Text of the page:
The etch component of the ECR gap fill deposition process can be controlled by adjusting the rf power and the argon flow rate to maintain a desired etch to deposition ratio to protect the metallurgy lines from excessive attack. The argon gas, when used with sufficient rf power, etches the protective layer 20 and the metallurgy lines 14. FIG. 7 shows the deposition and etch rates of the gap fill layer 22 (i.e., having an argon flow) as a function of the angle .O slashed.(15) as shown in FIG. 6. Both the etch and deposition rate are a function of the angle .O slashed. of the surface. This is why the gap fill layer 22 is thin on the vertical sidewalls of the metallurgy lines 14 and thicker on the flat surfaces of the substrate and top of the lines 14 as shown in FIG. 4. The etch rate peaks at about 45 and the deposition rate declines as the angle .O slashed. increases. The etch to deposition rate is given by the equation: ##EQU1## Where: R(rf=0)=deposition rate at radio frequency bias equals zero

R(rf,.O slashed.)=deposition rate at the radio frequency bias and deposition angle .O slashed..

The gap fill ECR process of the present invention has an Etch to deposition (E/D) ratio in the range between about 30 to 40% and more preferably about 35%. This ensures that the protective layer 20 over metallurgy lines is not etched through as shown in FIGS. 2 through 4.

Experiments has shown that the damage (as measured by (Gm) transconducance degradation) caused to conductive lines 14 by the high density plasma deposition processes increases as the microwave power increases and as the bottom RF power increases. Also, the high density plasma damage to the conductor can be reduced by increasing the protective layer 20 thickness. While the mechanisms are not known for certain, the following are proposed mechanisms for the high density plasma (HDP) damage. First, the HDP chemical vapor deposition (CVD) processes, including enhanced cyclotron resonance (ECR) chemical vapor deposition (CVD) process have in situ deposition/etch (sputtering) characteristics. The direct sputtering on conductors (metal lines) will induce serious "antenna effects" which damage the gate dielectric and degrade Gm. Higher microwave power will generate high ion energy and further increase the "antenna effect" cause more damage to the conductor. The protective layers 20 24 protect the metallurgy lines from the damaging sputtering effects of the ECR (w/argon flow) gap fill layers.

The protective layer and gap fall layer steps, as explained above, are repeated until the desired overall thickness of protective layer 20 24 and gap fill layer 22 are formed. The overall thickness of protective layers and gap fill layers is between about 5000 to 10,000 Å and more preferably about 7500 Å.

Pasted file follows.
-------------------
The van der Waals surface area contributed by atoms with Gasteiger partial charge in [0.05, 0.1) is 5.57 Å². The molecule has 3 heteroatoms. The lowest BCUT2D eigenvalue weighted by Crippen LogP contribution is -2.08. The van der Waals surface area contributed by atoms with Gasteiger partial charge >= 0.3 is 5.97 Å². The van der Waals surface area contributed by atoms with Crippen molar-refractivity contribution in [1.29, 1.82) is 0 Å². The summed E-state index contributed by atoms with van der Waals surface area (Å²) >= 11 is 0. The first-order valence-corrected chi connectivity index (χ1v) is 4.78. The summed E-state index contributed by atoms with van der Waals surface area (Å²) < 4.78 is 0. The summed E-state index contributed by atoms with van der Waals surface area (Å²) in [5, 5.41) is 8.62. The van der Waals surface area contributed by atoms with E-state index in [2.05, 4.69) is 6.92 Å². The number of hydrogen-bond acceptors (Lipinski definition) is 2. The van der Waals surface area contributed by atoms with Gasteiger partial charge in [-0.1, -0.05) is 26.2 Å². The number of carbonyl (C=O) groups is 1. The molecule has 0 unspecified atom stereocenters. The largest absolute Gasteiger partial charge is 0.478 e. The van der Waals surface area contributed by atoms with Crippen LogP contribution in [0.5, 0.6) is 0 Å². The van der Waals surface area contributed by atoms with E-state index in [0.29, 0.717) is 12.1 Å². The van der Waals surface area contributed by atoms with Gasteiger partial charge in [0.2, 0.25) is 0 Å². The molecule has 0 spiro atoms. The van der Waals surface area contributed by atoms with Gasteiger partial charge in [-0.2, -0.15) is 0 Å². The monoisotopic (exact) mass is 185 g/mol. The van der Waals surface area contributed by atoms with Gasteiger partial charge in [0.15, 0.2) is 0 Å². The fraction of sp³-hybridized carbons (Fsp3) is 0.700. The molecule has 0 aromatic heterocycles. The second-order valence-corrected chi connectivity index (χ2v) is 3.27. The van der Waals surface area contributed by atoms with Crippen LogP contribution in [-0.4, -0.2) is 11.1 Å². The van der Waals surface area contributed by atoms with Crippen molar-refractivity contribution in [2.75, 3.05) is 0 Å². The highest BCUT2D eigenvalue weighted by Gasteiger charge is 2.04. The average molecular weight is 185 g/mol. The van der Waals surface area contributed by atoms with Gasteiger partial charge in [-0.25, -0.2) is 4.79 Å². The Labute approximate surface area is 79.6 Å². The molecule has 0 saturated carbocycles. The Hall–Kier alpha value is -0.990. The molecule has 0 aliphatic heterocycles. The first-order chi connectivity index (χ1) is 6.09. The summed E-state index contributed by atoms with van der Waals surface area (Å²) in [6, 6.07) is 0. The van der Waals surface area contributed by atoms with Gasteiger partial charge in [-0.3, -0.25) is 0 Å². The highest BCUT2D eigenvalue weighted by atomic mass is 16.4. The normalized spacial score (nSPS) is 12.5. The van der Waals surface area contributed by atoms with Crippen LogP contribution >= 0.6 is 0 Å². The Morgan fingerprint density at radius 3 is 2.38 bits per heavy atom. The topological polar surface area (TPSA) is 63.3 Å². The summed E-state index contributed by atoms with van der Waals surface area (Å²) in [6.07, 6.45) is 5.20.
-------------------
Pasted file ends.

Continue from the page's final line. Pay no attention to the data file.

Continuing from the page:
Subsequently, a capping gap fill layer (top gap filling layer) 26 is formed having a thickness in the range between about 5000 to 6000 Å. A capping protective layer (top protective layer) is then preferably formed having a thickness in the range between about 8000 to 12,000 Å. The capping gap fill layer and protective layer planarize the underlying layers.

The preferred process includes a total of three protective layer and two gap fill layers (alternating layers. e.g., protective, gap fill, protective, gap fill, protective) with an overall thickness in the range between about 5000 to 10,000 Å (not all layers shown in the figs). This sequence of protective and gap fill layers is followed by a capping gap fill layer 26 with a thickness in the range between about 5000 to 6000 Å and a capping protective layer 28 with a thickness in the range between about 8000 to 12,000 Å as shown in FIGS. 4 and 5.

The capping gap fill layer and capping protective layer complete the planarization. Next, additional metallurgy layers and insulating layers can be formed over the capping layer and the metallurgy lines connected to form a semiconductor device.

The multi step in situ ECR oxide process of the invention forms dielectric oxide layers between closely spaced fines without damaging the lines. The multi step in situ process allows the oxide to be formed between closely spaced lines using the ECR oxide process, but prevents the damage to the metallurgy lines. The process is inexpensive, simple to implement and increases device yields.

While the invention has been particularly shown and described with reference to the preferred embodiments thereof, it will be understood by those skilled in the art that various changes in form and details may be made without departing from the spirit and scope of the invention.

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Classifications
U.S. Classification438/763, 257/E21.576, 438/624, 438/788
International ClassificationH01L21/768
Cooperative ClassificationH01L21/76832, H01L21/76834, H01L21/76837
European ClassificationH01L21/768B10M, H01L21/768B14, H01L21/768B10S